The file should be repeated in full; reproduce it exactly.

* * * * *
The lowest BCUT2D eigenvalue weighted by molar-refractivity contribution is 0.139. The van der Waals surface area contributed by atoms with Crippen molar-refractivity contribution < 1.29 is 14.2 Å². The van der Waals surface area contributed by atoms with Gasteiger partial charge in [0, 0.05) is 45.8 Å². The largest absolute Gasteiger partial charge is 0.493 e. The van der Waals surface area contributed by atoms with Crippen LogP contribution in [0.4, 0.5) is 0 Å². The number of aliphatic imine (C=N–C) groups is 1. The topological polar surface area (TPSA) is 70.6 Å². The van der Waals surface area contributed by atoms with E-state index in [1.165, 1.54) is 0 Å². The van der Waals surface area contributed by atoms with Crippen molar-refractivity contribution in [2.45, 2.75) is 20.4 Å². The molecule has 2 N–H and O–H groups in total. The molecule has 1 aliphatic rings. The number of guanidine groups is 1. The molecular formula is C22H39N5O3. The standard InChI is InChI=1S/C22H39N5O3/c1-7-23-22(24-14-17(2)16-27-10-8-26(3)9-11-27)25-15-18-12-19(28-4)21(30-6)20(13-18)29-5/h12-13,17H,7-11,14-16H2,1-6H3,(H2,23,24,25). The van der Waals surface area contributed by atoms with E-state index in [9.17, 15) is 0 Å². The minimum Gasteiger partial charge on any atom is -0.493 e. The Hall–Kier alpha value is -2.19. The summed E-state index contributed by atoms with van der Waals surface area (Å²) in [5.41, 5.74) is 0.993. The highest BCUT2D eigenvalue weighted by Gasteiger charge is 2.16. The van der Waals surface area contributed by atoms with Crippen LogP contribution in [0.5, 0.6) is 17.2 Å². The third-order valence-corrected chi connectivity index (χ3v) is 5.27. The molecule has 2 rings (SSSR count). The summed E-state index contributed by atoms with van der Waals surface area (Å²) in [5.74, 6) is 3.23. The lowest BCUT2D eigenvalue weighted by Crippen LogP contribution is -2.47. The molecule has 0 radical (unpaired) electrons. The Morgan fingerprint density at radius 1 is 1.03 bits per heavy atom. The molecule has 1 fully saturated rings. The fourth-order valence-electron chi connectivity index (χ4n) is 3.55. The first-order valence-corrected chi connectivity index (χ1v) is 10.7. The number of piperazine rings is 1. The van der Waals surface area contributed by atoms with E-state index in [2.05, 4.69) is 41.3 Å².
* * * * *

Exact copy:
The lowest BCUT2D eigenvalue weighted by molar-refractivity contribution is 0.139. The van der Waals surface area contributed by atoms with Crippen molar-refractivity contribution < 1.29 is 14.2 Å². The van der Waals surface area contributed by atoms with Gasteiger partial charge in [0, 0.05) is 45.8 Å². The largest absolute Gasteiger partial charge is 0.493 e. The van der Waals surface area contributed by atoms with Crippen LogP contribution in [0.4, 0.5) is 0 Å². The number of aliphatic imine (C=N–C) groups is 1. The topological polar surface area (TPSA) is 70.6 Å². The van der Waals surface area contributed by atoms with E-state index in [1.165, 1.54) is 0 Å². The van der Waals surface area contributed by atoms with Crippen molar-refractivity contribution in [2.45, 2.75) is 20.4 Å². The molecule has 2 N–H and O–H groups in total. The molecule has 1 aliphatic rings. The number of guanidine groups is 1. The molecular formula is C22H39N5O3. The standard InChI is InChI=1S/C22H39N5O3/c1-7-23-22(24-14-17(2)16-27-10-8-26(3)9-11-27)25-15-18-12-19(28-4)21(30-6)20(13-18)29-5/h12-13,17H,7-11,14-16H2,1-6H3,(H2,23,24,25). The van der Waals surface area contributed by atoms with E-state index in [9.17, 15) is 0 Å². The minimum Gasteiger partial charge on any atom is -0.493 e. The Hall–Kier alpha value is -2.19. The summed E-state index contributed by atoms with van der Waals surface area (Å²) in [5.41, 5.74) is 0.993. The highest BCUT2D eigenvalue weighted by Gasteiger charge is 2.16. The van der Waals surface area contributed by atoms with Crippen LogP contribution in [0.5, 0.6) is 17.2 Å². The third-order valence-corrected chi connectivity index (χ3v) is 5.27. The molecule has 2 rings (SSSR count). The summed E-state index contributed by atoms with van der Waals surface area (Å²) in [5.74, 6) is 3.23. The lowest BCUT2D eigenvalue weighted by Crippen LogP contribution is -2.47. The molecule has 0 radical (unpaired) electrons. The Morgan fingerprint density at radius 1 is 1.03 bits per heavy atom. The molecule has 1 fully saturated rings. The fourth-order valence-electron chi connectivity index (χ4n) is 3.55. The first-order valence-corrected chi connectivity index (χ1v) is 10.7. The number of piperazine rings is 1. The van der Waals surface area contributed by atoms with E-state index in [2.05, 4.69) is 41.3 Å².